The bilingual couple who married in 2008, made volunteer service a priority in their relationship and sought direction on where the need was greatest for their teaching and preaching abilities.
Keyla, who was born in Manhattan, was serving in the full-time ministry in the Bronx, and Moises, a California native serving at the world headquarters of the WatchTower Bible and Tract Society in Brooklyn, N.Y., at Bethel, wasted no time in finding where they could best be used after getting married. The newlyweds asked the service department in Bethel to provide them with a list of areas where their help was needed most.
“The top two areas were Cleveland (Tenn.) and Tell City, Ind.,” Moises said. “These were areas where they needed brothers and the preaching work was extensive.”
With their volunteer spirit, Moises and Keyla chose the Volunteer State and the City with Spirit, to offer their assistance to a growing number of Hispanics in the Cleveland community. According to the latest U.S. census for 2010, Hispanics have become the leading minority in Bradley County with 4.7 percent of the population, while blacks were at 4.3 percent.
Keyla’s parents, who were from the Dominican Republic, raised her in the Bronx where she grew up and volunteered to work with a regional building committee in New York, helping to renovate or build new Kingdom Halls in the area.
“There is a lot of cooperation during these building projects,” she said. “It’s just beautiful. Spiritual brothers and sisters work together and we get a lot done in a short period of time.”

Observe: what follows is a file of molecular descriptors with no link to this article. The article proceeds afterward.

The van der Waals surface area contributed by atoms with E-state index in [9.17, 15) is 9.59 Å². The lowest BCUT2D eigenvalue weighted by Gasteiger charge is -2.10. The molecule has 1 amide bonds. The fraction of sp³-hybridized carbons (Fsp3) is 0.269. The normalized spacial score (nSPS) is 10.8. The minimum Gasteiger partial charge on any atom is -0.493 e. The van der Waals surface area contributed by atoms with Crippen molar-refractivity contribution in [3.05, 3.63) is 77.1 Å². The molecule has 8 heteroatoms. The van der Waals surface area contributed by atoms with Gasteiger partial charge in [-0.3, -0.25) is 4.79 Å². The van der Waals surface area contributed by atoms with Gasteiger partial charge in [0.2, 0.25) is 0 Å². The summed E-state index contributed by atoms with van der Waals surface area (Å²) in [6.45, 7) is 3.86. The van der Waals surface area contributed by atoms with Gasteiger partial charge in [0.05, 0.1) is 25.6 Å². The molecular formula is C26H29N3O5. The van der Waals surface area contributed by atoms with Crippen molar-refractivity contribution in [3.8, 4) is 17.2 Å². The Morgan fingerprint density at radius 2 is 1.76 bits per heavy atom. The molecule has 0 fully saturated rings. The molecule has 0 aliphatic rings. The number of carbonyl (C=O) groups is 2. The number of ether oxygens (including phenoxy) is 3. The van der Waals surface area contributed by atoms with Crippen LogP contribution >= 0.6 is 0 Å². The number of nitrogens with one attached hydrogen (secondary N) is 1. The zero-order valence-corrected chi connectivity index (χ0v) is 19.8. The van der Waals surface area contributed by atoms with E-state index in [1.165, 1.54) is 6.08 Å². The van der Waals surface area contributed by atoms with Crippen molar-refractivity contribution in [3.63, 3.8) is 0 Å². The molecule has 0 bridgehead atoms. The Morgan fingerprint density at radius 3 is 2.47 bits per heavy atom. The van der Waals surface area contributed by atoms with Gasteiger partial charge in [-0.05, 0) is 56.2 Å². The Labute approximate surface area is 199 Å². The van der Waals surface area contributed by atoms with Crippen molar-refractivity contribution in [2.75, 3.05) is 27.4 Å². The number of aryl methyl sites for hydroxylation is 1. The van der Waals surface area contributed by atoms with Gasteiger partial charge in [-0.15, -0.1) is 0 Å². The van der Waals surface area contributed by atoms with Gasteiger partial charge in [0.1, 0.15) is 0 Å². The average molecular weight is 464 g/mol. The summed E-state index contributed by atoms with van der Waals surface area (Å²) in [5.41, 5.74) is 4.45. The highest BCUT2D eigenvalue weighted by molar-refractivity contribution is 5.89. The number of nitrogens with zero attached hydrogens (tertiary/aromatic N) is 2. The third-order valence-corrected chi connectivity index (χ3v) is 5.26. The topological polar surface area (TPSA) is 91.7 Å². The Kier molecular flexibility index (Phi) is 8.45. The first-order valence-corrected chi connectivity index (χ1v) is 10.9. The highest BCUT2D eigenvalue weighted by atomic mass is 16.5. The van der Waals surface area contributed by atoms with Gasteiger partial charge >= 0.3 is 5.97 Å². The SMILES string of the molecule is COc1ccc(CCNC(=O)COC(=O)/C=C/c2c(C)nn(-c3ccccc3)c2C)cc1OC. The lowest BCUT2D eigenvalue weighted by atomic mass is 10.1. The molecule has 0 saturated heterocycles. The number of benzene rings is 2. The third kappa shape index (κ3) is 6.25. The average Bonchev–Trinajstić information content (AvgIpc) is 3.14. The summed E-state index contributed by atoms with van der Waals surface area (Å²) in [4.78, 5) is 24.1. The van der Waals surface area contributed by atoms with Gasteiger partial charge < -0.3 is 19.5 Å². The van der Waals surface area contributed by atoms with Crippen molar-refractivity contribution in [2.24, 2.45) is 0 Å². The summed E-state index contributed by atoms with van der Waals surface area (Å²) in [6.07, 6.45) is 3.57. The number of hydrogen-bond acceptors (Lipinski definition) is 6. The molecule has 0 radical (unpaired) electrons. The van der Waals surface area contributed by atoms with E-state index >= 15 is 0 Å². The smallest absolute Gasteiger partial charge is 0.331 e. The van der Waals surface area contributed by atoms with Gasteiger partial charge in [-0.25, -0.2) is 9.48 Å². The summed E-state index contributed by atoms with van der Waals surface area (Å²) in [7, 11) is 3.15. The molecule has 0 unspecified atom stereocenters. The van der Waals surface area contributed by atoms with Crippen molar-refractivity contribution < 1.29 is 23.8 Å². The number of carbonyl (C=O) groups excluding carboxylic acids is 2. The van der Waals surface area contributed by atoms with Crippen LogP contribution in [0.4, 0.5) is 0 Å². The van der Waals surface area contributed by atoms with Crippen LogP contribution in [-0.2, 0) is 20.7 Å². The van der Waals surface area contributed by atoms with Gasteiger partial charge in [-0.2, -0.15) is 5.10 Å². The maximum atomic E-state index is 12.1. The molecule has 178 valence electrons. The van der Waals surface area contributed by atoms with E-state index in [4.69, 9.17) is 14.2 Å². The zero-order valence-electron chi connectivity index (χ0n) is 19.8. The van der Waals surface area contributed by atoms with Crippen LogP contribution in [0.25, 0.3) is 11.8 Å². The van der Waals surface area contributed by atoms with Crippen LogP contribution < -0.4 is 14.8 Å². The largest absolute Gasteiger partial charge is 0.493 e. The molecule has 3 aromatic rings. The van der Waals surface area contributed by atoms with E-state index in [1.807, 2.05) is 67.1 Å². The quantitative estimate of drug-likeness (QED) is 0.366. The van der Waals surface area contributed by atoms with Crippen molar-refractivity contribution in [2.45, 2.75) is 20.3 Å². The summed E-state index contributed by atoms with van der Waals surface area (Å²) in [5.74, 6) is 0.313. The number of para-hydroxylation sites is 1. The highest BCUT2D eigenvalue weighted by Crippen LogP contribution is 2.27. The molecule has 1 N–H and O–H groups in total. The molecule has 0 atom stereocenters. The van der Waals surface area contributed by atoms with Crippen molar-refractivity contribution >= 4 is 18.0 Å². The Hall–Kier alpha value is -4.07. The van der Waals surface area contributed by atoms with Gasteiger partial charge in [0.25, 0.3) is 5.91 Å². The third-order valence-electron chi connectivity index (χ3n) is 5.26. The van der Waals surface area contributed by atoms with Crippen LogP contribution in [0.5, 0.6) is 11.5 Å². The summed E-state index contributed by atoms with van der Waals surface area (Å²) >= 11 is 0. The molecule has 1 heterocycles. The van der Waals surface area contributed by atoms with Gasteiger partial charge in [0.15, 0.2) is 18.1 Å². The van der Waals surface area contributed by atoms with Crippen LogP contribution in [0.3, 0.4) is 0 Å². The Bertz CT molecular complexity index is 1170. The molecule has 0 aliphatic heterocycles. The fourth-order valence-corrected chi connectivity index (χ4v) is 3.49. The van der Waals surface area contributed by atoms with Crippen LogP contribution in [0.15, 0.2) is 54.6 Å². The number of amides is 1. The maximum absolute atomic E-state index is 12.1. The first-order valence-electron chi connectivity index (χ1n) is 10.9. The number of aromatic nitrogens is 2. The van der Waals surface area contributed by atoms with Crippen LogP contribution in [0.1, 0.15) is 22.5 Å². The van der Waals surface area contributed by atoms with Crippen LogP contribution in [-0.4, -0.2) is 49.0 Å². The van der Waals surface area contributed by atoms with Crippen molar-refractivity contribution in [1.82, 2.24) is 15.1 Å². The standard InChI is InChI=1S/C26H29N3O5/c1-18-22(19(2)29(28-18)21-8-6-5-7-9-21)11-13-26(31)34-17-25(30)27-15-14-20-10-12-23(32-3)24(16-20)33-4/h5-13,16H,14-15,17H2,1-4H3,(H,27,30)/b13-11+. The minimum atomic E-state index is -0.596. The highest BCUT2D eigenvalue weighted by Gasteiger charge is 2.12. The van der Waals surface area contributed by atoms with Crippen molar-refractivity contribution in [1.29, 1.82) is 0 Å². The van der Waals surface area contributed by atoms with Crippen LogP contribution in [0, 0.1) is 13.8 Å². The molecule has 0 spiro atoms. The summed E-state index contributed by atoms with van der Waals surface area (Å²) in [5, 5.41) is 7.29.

Coming from a well organized, more structured environment in Bethel after serving there for nearly four years, Moises, whose mother was from El Salvador and his father from Mexico, realized he and Keyla would be adjusting to many new things in the South, including a new marriage. They would also have to adapt to a more religious community in the prominent “Bible belt,” as well as other Hispanic cultures.
“People from the Carribean are very loud,” Keyla explained. “We’re very loud and affectionate. Mexicans can be loud and very friendly. But the majority of Mexicans here are from Chiapas, which borderlines Guatemala. It’s a mountainous region. So they’re quiet. It can be hard because of the different cultures. Our congregation is 90 percent Mexicans from Chiapas.”
“They’re very receptive,” said Moises, regarding Cleveland’s Hispanic community. “They’re more respectful of the Bible. They listen to you. In New York no one opens the door when you’re going from door-to-door to discuss the Bible. You have to talk to people through their doors. But here they will let you come in, have you sit down. They’re far more receptive to people talking about God. It’s like, ‘Come on in! If you’re talking about God I want to hear it.’ It’s very nice.”
At one time the couple was conducting 14 home Bible studies in Cleveland. Since the Cleveland congregation of Jehovah’s Witnesses divided into North and South congregations, in March, the local Spanish congregation has the highest meeting attendance among the three congregations.
The rapid growth of the 6-year-old Spanish congregation, according to Moises and Keyla, is not due to any special talent on their part, but to God’s blessing through Jesus Christ on the preaching work.